Sub-Garn Sands Blog : Part 5 – SEM Imagery and Analysis

Sub-Garn Sands Blog Info Box

Building upon the knowledge we’ve recently gained on the relationships and controls between lithology, facies, provenance, diagenesis, depth and reservoir quality within the Jurassic Garn Formation along the Halten Terrace (2021), this new study will extend our understanding into what PetroStrat defines the ‘Sub-Garn Sand Complex’ (Ile, Tofte and Tilje formations).

We’ll be sharing highlights of our integrated sedimentological and stratigraphic workflow at key project milestones with this series of 6 blog posts.

Other articles in this blog series, and related content;

Our detailed assessments of the depositional and diagenetic controls upon reservoir quality, are aided by acquiring and interpreting SEM (Scanning Electron Microscopy) imagery. Dr. Elliot Rice-Birchall of PetroStrat led this component for our Sub-Garn multiclient. The key additional interpretive value, relative to petrographic observations in thin section, is the ability to visualise relationships between the authigenic components of a sample in three dimensions at nanoscale-level detail. This helps us to determine the paragenetic sequencing (i.e., timing of formation) of cementation phases relative to the host mineralogy, which provides an understanding on the creation, preservation, and destruction of porosity and permeability. For instance, where we observe the late growth of chlorite upon earlier quartz overgrowths, the chlorite content, irrespective of its % proportion in the sample, will be ineffective at preserving reservoir quality. Conversely, in samples with continuous early pore-lining chlorite, the occurrence of other cements (particularly quartz) is much reduced. Where samples are rich in grain coating chlorite cements, we often detect high volumes of fibrous and webby illite, but pore throats appear unaffected by the webby illite.

Acquiring and interpreting SEM (Scanning Electron Microscopy) imagery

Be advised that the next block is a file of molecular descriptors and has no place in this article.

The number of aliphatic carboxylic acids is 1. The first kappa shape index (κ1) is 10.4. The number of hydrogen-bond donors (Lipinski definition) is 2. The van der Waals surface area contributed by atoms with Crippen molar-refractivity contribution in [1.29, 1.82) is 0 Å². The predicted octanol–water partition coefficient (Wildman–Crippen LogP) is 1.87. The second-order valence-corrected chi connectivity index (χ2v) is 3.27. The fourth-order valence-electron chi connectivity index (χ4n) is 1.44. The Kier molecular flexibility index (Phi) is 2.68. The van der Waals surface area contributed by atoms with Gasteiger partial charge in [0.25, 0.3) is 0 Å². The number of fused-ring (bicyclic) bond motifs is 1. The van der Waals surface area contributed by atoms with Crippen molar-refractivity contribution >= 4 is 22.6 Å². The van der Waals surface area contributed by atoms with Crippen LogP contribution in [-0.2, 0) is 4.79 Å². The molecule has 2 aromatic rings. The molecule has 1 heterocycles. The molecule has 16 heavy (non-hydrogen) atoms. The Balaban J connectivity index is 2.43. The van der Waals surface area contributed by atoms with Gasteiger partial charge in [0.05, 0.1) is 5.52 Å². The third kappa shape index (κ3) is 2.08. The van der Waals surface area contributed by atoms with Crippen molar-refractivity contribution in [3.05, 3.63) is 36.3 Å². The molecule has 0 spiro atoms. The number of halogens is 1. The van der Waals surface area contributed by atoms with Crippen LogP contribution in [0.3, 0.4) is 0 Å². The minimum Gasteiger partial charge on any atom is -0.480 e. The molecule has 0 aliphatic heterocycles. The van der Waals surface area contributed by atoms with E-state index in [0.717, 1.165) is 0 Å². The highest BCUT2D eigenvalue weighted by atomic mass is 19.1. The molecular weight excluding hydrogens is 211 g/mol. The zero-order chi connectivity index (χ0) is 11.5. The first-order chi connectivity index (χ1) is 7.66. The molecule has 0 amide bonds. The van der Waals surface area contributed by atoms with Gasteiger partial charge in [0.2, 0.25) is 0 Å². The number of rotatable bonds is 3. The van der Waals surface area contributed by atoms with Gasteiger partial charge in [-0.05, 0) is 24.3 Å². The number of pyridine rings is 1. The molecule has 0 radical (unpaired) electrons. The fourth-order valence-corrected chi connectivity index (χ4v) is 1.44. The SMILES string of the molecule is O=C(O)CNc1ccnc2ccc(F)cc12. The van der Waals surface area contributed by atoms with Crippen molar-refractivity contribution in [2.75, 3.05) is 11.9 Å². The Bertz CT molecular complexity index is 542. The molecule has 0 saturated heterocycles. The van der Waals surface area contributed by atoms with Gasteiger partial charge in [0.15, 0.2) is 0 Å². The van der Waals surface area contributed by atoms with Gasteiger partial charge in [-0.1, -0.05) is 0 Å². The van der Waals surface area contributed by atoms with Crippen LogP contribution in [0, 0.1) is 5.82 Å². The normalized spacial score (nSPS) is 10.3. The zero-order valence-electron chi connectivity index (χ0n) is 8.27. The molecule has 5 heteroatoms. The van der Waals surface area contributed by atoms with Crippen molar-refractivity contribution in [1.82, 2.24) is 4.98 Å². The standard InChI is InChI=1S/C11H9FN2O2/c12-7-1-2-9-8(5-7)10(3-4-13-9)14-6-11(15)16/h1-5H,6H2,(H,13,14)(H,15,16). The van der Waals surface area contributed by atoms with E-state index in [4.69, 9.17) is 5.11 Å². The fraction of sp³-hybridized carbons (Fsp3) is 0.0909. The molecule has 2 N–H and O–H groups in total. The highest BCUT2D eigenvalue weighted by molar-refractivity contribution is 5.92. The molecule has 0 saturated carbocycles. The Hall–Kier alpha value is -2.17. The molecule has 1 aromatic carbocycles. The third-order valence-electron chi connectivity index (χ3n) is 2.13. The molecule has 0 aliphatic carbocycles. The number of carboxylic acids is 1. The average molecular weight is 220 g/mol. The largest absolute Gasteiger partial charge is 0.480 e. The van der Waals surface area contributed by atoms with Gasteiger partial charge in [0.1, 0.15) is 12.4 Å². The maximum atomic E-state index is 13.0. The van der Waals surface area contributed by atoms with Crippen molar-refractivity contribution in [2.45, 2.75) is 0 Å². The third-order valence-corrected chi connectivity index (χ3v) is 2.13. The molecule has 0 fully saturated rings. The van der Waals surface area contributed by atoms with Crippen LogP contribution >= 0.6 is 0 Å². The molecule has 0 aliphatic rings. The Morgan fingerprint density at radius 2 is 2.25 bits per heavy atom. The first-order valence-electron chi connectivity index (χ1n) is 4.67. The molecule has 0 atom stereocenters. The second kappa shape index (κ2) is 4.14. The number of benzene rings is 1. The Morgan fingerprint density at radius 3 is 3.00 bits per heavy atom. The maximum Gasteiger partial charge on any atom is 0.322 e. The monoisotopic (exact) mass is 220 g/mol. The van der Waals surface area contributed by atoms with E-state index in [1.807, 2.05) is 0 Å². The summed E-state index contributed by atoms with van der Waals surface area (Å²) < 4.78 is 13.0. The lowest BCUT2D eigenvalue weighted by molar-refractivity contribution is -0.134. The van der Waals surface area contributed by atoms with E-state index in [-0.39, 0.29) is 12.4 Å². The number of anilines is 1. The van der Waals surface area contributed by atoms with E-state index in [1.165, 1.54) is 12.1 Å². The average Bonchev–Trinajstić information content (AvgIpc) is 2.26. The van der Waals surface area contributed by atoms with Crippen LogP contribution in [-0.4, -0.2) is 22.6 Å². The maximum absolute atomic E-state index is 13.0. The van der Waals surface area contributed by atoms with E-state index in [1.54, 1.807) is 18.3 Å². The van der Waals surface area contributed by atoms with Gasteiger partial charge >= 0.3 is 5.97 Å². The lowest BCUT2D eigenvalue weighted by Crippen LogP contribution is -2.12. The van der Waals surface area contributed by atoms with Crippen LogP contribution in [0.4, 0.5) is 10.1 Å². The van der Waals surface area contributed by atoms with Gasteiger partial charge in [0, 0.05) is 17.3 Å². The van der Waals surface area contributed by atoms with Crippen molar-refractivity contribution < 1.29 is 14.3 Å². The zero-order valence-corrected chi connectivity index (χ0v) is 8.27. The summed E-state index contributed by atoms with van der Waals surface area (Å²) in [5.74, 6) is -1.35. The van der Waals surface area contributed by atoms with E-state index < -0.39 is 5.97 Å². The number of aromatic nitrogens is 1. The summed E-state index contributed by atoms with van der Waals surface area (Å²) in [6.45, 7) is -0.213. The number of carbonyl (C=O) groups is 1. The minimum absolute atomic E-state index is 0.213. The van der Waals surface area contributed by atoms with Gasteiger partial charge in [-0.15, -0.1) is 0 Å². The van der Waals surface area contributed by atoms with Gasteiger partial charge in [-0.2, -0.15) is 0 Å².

Our process involves taking core samples that we’ve selected based on petrographic modal counts and conventional core analysis (CCA) data, then soaking samples overnight in Eco-solve to remove organic matter (e.g., hydrocarbons) that would otherwise cause excess charge and produce a blurry image. We’ll sometimes encounter contamination of the sample with drilling muds, evident when we detect minerals under SEM that weren’t recorded in our petrographic modal counts, such as barite. In these instances, we simply break the sample to provide us with a clean edge. Once mounted onto stubs, samples are taken to the University of Salford, and then sputter-coated in a conductive metal by specialist SEM laboratory staff at Salford Analytical Services (SAS). We use a platinum sputter coating to increase the signal-to-noise ratio that enhances image quality, although gold, palladium or silver coatings can also be used. Samples are then placed in SEM machine (SAS use the SEM model, FEI Quanta FEG 250), and we typically obtain imagery for 8 samples per day.

We look to collect representative images of cements around pore throats, which for the Sub-Garn included prismatic quartz overgrowths, radial fins of pore lining chlorite, sinuous wisps or webby illite and kaolinite booklets. Where minerals are difficult to identify in SEM (for example the differentiation of biotite from muscovite, within the mica group), we can apply Energy Dispersive Spectroscopy (EDS) to determine their chemical composition. This information can be important, as biotite is a sheet silicate containing iron, and may form an important component of iron-rich, pre-cursor clays that in mixed salinity settings can be recrystallised to chlorite cements (which can help preserve primary porosity). Likewise, to aid our sediment provenance interpretations, EDS spectroscopy can help determine where potassium feldspar (i.e., K feldspar) clasts have sodic plagioclase intergrowths within them.

Finally, our SEM analysis is reported alongside our petrographic grain-sizing and modal counts, petrographic photography, XRD (X-Ray Diffraction) bulk composition data, CCA datasets, sedimentary facies recorded from our core descriptions and biostratigraphic age-control. This enables our study licensees to understand the evolution of these systems during deposition and burial

Sub Garn Sands Blog Part 5 S E M Imagery and Analysis interlocking quart overgrowths and pore lining chlorite
SEM image of a Sub-Garn sample taken from 4695 metres depth. SEM image showing interlocking quart overgrowths enclosing primary pore space and breaking through earlier pore-lining chlorite that is coating detrital grains.
Sub Garn Sands Blog Part 5 S E M Imagery and Analysis grain coating chlorite and webby illite on fractured quartz
SEM image of a Sub-Garn sample taken from 4354 metres depth. Grain-coating chlorite and webby illite on a fractured quartz grain

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